1. Sofer, Dalia


When do a clinician's rights deny those of the patient?


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The U.S. Department of Health and Human Services (HHS) announced in January the formation of a Conscience and Religious Freedom Division to "vigorously and effectively enforce existing laws protecting the rights of conscience and religious freedom" for health care workers.

Figure. HHS Office f... - Click to enlarge in new window HHS Office for Civil Rights director Roger Severino announces a new Conscience and Religious Freedom Division on January 18 in Washington, DC. Photo (C) HHS Photos / Alamy Stock Photo.

The new division, part of the department's Office for Civil Rights (OCR), is charged with enforcing laws that have existed since the landmark 1973 abortion rights case, Roe v. Wade. They include the Church Amendments (1973), which protect individuals and organizations refusing on religious or moral grounds to participate in abortions and sterilization procedures (also protected are those who choose to participate); the Coats-Snowe Amendment (1996), which shields students and institutions opting out of abortion training; the Weldon Amendment (2004), which withholds federal funds from organizations that discriminate against individuals or entities refusing to perform, pay for, or offer referrals for abortions; and Section 1553 of the Affordable Care Act (2010), which protects people or entities refusing to participate in assisted death.


In announcing the new division, OCR director Roger Severino offered this explanation for its creation: "We are institutionalizing a change in the culture of government" to emphasize protection of religious freedom. Highlighting his own awakening to the notion of conscience, he cited, among other influences, a childhood memory of a book documenting Nazi persecution of Jews. Severino's analogy inflamed the Anti-Defamation League, which in a statement called the new HHS division an "unnecessary unit," and said that "to draw a moral equivalence between health care professionals who may object to providing critically needed services based on their own religion and the systemic murder of Jews by the Nazis is beyond the pale."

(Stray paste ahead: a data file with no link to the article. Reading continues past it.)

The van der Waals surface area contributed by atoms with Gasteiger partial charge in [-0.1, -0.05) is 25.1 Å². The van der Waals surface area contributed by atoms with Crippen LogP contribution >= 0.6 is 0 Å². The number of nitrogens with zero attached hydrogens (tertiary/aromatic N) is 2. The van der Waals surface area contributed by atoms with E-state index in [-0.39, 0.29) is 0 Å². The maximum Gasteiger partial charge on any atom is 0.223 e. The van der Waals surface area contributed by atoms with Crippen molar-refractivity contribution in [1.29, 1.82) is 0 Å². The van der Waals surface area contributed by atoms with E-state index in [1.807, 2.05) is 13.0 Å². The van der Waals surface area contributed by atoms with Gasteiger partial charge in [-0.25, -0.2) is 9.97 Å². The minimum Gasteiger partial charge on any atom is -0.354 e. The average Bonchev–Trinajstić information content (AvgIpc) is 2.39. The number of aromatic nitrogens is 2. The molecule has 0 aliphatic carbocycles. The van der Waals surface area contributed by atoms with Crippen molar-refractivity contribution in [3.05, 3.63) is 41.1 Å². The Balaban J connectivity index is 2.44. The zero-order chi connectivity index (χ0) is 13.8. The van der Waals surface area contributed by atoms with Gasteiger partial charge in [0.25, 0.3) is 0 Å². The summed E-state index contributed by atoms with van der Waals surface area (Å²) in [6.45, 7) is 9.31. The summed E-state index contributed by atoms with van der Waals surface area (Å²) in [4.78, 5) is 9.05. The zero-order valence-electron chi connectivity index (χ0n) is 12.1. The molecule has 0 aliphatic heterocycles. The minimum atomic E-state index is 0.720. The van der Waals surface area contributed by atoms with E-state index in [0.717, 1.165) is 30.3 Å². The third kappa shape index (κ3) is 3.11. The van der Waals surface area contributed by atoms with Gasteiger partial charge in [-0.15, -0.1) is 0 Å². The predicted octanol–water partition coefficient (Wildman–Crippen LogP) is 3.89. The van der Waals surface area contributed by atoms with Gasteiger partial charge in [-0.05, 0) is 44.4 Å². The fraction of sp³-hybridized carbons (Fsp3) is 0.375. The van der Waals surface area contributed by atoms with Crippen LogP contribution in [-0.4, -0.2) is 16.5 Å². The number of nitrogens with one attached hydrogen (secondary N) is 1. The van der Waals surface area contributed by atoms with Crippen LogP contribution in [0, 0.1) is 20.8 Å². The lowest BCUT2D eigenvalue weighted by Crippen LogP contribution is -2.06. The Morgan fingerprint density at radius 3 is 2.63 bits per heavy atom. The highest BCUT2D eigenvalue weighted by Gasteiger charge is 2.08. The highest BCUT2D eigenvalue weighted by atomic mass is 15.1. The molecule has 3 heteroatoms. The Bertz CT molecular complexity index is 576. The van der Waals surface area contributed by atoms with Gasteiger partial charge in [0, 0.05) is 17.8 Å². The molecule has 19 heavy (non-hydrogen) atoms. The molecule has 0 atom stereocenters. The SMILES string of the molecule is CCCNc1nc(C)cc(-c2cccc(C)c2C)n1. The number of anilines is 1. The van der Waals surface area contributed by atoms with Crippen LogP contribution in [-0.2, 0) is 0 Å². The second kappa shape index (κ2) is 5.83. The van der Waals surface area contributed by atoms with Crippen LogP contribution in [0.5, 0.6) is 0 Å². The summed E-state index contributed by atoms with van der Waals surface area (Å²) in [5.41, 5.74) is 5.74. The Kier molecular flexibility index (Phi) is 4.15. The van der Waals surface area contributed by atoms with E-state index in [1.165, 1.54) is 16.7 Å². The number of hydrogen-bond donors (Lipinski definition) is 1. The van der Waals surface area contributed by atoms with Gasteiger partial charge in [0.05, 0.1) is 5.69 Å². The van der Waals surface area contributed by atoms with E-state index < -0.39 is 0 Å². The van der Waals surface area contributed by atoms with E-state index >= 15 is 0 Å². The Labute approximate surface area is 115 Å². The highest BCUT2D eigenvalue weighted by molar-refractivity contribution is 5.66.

National Nurses United likewise questioned the necessity of the new division and cited concerns over the denial of care to vulnerable people, including lesbian, gay, bisexual, transgender, and questioning patients and women who might medically need to terminate pregnancy. The response of the American Nurses Association (ANA) was essentially a summary of the ANA's code of ethics, which articulates a "duty to care" while acknowledging nurses' rights to refuse to participate in what they consider "morally objectionable" procedures.


According to Nancy Berlinger, PhD, a research scholar at the Hastings Center in Garrison, New York, clinicians must balance issues of conscience against their ethical and professional obligation to provide care. They must also be mindful of the impact of their refusal on colleagues so as not to hinder patients' access to care. "You can't keep your objection a secret," she told AJN. "You have to let it be known, and not at the last minute." Finally, Berlinger noted that discussions about conscientious objection tend to focus on "the rights of the refuser," she said. "But what about the rights of the person who believes, for example, that everyone should have health care through such programs as Medicaid? Conscientious objection isn't only about the right to say no."


Buttressing the new division is a proposed regulation that, if passed, would ensure that the "OCR will have the authority to initiate compliance reviews, conduct investigations, supervise and coordinate compliance[horizontal ellipsis] and use enforcement tools." In his comments at the announcement ceremony, Severino described HHS's emphasis on conscience and religious freedom as a new "tone," in contrast to dismissive attitudes he noted earlier in his federal law enforcement career. "Times are changing," he said.-Dalia Sofer